Xth Sense: Make your own biophysical sensor for interactive music and video

March 15th, 2014 10:00 am until March 16th, 2014

Marco Donnarumma - Xth Sense

This weekend course offers hands-on experience and theoretical training in the performance of biophysical music and visuals with the Xth Sense (XS). Workshop participants will build from scratch their own XS sensors, then learn how to analyze and map the data from their muscle and body movements to generate music, visuals, and do live processing of sound. Attention will also be paid to aesthetic considerations when using the XS system in artistic contexts.

At the end of the workshop, participants will take home the XS bioacoustic sensors they built, and the related software for their own continued creative use.

Some topics covered in the workshop include:

  • Theoretical background on the state of art of gestural control of music
  • Introduction to the Xth Sense (XS) framework (technical overview, capabilities)
  • Building the sensor
  • An introduction to the open source artistic programming language PureData, tips and tricks for using PureData in live settings
  • Explorations of bioacoustic sound design capabilities
  • Building audio modules and signal processing chains
  • Aesthetics of bioacoustic sensor-based performance
  • Mapping muscle energy to control values and real-time processing
  • Designing an aesthetic vocabulary for body-sensor performance

DATE: 15-16 MARCH, 2014
TIME: 11-17h each day
COST: €110 (includes €25 sensor kit & parts)
LOCATION: STEIM Concert Space, Utrechtsedwarsstraat 134, Amsterdam

About Xth Sense
The XS is a DIY mechanomyogram-based musical instrument which allows an artist to use muscle movement to control music and visuals. In contrast with most bio-sensing technologies which are expensive and closed to modification, the XS sensor is designed to be open, low-cost, and easily implemented by anyone, regardless of past electronics experience. The Georgia-Tech Center for Music Technology (US) named the Xth Sense the “world’s most innovative new musical instrument” in 2012.



This workshop is open to anyone with an interest in sound and music. Musical background and education does not matter so long as you have a willingness to challenge your usual perspectives on musical performance.
No previous knowledge of electronics and programming is necessary for this workshop, however participants should be familiar with basic digital music creation.



Participants must bring their own laptop computers with headphones and external soundcards.* Your computer must be running Linux** or Mac OSX (10.6 or newer). You must also have Pd-extended 0.42.5 already installed on your computer. A free download of Pd-extended is available at http://puredata.info/community/projects/software/pd-extended

Musicians interested in augmenting their favorite musical instruments with body feedback are also highly encouraged to bring their instrument along for the workshop.

* STEIM also has a limited number of computers with soundcards available for participants who cannot bring their own. If you would like to use one of STEIM’s machines during the workshop please contact us no later than one week before the workshop by email at knock [AT] steim [DOT] nl.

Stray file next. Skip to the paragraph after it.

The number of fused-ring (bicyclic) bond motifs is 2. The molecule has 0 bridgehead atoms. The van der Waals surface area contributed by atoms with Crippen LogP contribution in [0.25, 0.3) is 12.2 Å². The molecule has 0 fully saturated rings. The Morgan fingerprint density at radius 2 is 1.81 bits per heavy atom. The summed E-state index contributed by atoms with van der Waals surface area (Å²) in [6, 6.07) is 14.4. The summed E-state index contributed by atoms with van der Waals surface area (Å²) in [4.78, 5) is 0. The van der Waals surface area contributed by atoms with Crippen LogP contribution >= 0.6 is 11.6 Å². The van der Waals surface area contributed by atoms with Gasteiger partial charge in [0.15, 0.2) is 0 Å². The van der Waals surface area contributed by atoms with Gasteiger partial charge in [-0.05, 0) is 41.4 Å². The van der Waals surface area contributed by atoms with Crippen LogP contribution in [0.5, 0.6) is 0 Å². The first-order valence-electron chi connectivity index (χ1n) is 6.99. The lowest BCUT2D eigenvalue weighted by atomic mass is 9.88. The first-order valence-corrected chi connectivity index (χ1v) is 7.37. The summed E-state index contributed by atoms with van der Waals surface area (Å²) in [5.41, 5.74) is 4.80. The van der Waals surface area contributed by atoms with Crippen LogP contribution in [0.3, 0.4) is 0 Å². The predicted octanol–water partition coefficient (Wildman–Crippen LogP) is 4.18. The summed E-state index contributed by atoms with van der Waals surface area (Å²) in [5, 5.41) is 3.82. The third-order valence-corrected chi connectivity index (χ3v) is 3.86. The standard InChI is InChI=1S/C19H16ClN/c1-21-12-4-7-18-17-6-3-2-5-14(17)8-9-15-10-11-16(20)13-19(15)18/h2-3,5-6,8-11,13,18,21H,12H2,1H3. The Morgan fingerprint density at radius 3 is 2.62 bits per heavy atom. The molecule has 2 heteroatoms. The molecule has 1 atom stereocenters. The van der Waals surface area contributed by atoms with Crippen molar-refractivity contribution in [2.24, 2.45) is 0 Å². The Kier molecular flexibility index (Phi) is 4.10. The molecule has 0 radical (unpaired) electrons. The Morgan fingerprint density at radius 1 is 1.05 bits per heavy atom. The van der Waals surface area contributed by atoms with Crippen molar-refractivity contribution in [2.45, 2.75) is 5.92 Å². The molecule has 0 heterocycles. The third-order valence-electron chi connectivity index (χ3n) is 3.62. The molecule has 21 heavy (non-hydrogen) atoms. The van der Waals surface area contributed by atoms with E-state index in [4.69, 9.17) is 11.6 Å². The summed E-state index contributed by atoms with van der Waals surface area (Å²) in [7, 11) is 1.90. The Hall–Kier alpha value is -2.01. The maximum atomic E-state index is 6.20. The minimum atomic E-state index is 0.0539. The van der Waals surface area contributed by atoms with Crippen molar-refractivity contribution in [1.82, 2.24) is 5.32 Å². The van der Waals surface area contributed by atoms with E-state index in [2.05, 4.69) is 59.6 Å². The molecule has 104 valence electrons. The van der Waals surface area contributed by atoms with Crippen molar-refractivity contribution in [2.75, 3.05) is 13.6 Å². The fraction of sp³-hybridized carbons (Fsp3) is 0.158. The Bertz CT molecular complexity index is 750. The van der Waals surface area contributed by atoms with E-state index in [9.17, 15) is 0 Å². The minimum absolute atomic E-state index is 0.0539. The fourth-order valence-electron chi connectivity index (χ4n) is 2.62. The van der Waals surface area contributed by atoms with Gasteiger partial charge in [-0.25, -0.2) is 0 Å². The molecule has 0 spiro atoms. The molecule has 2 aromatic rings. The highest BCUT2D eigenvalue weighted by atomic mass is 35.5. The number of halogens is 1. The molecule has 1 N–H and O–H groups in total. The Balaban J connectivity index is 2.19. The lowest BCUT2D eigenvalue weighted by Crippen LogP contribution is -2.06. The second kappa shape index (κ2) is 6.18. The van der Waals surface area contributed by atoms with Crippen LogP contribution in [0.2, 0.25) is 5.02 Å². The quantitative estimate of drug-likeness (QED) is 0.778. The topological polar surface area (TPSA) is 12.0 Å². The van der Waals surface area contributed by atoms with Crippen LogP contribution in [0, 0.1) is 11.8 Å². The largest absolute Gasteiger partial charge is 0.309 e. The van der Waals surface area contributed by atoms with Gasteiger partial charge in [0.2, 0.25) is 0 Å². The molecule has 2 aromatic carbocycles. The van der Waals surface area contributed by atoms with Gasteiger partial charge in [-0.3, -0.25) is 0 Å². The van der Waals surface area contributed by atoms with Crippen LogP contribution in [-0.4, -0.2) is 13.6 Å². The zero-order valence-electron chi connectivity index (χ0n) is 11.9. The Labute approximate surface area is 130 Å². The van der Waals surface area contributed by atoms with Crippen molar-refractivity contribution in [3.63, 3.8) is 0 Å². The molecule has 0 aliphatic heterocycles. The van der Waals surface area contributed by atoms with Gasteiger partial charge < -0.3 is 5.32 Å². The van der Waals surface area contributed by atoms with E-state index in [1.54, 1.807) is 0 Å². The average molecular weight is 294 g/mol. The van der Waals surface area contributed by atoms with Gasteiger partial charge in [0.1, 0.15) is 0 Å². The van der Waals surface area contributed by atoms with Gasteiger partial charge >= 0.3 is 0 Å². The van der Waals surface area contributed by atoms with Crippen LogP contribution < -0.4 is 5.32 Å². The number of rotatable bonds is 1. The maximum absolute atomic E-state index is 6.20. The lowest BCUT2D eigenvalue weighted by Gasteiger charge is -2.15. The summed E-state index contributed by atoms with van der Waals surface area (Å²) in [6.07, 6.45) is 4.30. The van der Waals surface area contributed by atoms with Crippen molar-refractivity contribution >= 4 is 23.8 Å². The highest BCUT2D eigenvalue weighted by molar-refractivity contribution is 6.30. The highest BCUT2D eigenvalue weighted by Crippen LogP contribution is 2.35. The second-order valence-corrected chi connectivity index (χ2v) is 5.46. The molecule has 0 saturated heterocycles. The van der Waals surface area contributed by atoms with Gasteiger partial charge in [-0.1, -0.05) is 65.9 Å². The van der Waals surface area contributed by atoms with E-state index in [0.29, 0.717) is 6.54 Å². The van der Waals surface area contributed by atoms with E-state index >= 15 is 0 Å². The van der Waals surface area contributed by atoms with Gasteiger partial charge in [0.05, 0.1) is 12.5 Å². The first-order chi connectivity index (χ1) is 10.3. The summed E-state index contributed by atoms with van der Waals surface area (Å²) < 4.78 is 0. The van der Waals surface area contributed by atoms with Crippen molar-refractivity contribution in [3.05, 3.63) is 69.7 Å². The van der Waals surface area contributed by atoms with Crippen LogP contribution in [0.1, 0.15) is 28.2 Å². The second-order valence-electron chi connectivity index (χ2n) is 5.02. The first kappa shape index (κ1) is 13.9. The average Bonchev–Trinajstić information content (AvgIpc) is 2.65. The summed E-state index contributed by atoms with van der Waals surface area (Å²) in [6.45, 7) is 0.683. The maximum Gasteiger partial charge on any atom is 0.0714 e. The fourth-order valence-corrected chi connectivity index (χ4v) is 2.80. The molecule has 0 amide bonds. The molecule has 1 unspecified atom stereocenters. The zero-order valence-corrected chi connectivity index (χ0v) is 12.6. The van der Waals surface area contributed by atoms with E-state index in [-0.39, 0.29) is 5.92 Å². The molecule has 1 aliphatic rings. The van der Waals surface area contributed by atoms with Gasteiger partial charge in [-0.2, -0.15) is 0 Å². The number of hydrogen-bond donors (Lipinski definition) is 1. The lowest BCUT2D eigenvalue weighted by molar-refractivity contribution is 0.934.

** Those interested in using Linux for artistic purposes might want to take a look at the Apodio distribution, which we highly recommend.



Performer, body tinkerer, biotech creator and writer Marco Donnarumma explores the dimensions of the body in relation to real, virtual and cultural space. Using natural and technological media, his works disrupt the flesh to uncover unknown traits of human nature. He is known for his wide range of body-based creations, that include intense physical performance, sound, light and video, Butoh, dance and media theatre. He makes open biotechnologies and bodily interactive systems. Currently, as a PhD student at Goldsmiths London with Atau Tanaka and Matthew Fuller, he investigates how body theory can provide perspectives on the design of combined biosensing and machine learning technologies for music and the performing arts. He is a Harvestworks Creativity + Technology = Enterprise Fellow (New York, US) with support by the Rockefeller Foundation.

Marco has performed and spoken in over 50 countries including US, South America, Europe, India, China, South Korea and Australia. His works have been selected at leading art events (ISEA, Venice Biennale, WRO Biennale), specialized festivals and venues (Transmediale, FILE, Panorama, NYEAF, Sound Art China, CYNETART, Piksel; STEIM, EMPAC, Stanford CCRMA) and major academic conferences (CHI, NIME, ICMC, Pd Con, Linux Audio). He is the editor of Biotechnological Performance Practice (eContact! 14.2), a comprehensive publication on biotech in the performing arts. His writings have appeared in the Leonardo Electronic Almanac (MIT Press), in the book “New Art/Science Affinities” (CMU, Studio for Creative Enquiry), and several times in specialised conference proceedings.

He’s the recipient of several awards, most notably, the 1st prize in the Margaret Guthman Musical Instrument Competition (Georgia Tech, US) for the biophysical instrument Xth Sense, and the 2nd prize in the Transitio New Media Art Contest (MX) for the private installation Nigredo, created with Marije Baalman. He has been artist in residence at STEIM (NL), Inspace (UK), and National School of Theatre and Contemporary Dance (DK). His work has been funded by the European Commission, British Council, Creative Scotland, New Media Scotland, and the Danish Arts Council. His projects have been reviewed on BBC, Forbes, Reuters, Wired, RTVE, El Pais, ResonanceFM, Weave, Create Digital Music, We Make Money Not Art and Digicult.

Marco Donnarumma - Moving Forest